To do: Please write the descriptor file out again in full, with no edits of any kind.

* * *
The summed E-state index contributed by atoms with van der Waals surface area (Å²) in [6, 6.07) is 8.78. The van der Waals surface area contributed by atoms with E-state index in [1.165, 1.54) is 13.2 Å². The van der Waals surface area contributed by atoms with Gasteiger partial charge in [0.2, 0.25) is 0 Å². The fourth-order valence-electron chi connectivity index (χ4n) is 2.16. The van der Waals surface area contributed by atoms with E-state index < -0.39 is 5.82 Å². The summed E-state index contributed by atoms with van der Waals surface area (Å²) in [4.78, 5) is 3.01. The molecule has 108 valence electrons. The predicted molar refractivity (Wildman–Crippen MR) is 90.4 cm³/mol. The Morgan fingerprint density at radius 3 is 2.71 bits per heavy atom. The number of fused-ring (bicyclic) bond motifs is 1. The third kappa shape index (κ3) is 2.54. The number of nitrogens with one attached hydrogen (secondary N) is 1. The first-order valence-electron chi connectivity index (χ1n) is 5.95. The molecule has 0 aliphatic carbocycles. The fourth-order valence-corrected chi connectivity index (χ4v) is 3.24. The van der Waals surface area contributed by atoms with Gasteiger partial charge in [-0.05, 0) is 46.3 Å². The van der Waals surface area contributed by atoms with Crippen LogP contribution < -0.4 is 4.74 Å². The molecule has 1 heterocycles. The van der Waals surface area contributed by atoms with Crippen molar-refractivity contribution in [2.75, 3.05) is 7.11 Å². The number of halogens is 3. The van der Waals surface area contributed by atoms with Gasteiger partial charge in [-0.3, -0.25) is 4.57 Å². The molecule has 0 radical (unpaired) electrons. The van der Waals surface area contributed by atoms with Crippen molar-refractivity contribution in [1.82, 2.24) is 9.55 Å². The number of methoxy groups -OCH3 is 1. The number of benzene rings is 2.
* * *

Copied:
The summed E-state index contributed by atoms with van der Waals surface area (Å²) in [6, 6.07) is 8.78. The van der Waals surface area contributed by atoms with E-state index in [1.165, 1.54) is 13.2 Å². The van der Waals surface area contributed by atoms with Gasteiger partial charge in [0.2, 0.25) is 0 Å². The fourth-order valence-electron chi connectivity index (χ4n) is 2.16. The van der Waals surface area contributed by atoms with E-state index < -0.39 is 5.82 Å². The summed E-state index contributed by atoms with van der Waals surface area (Å²) in [4.78, 5) is 3.01. The molecule has 108 valence electrons. The predicted molar refractivity (Wildman–Crippen MR) is 90.4 cm³/mol. The Morgan fingerprint density at radius 3 is 2.71 bits per heavy atom. The number of fused-ring (bicyclic) bond motifs is 1. The third kappa shape index (κ3) is 2.54. The number of nitrogens with one attached hydrogen (secondary N) is 1. The first-order valence-electron chi connectivity index (χ1n) is 5.95. The molecule has 0 aliphatic carbocycles. The fourth-order valence-corrected chi connectivity index (χ4v) is 3.24. The van der Waals surface area contributed by atoms with Gasteiger partial charge in [-0.05, 0) is 46.3 Å². The van der Waals surface area contributed by atoms with Crippen LogP contribution < -0.4 is 4.74 Å². The molecule has 1 heterocycles. The van der Waals surface area contributed by atoms with Crippen molar-refractivity contribution in [2.75, 3.05) is 7.11 Å². The number of halogens is 3. The van der Waals surface area contributed by atoms with Gasteiger partial charge in [-0.3, -0.25) is 4.57 Å². The molecule has 0 radical (unpaired) electrons. The van der Waals surface area contributed by atoms with Crippen molar-refractivity contribution in [1.82, 2.24) is 9.55 Å². The number of methoxy groups -OCH3 is 1. The number of benzene rings is 2.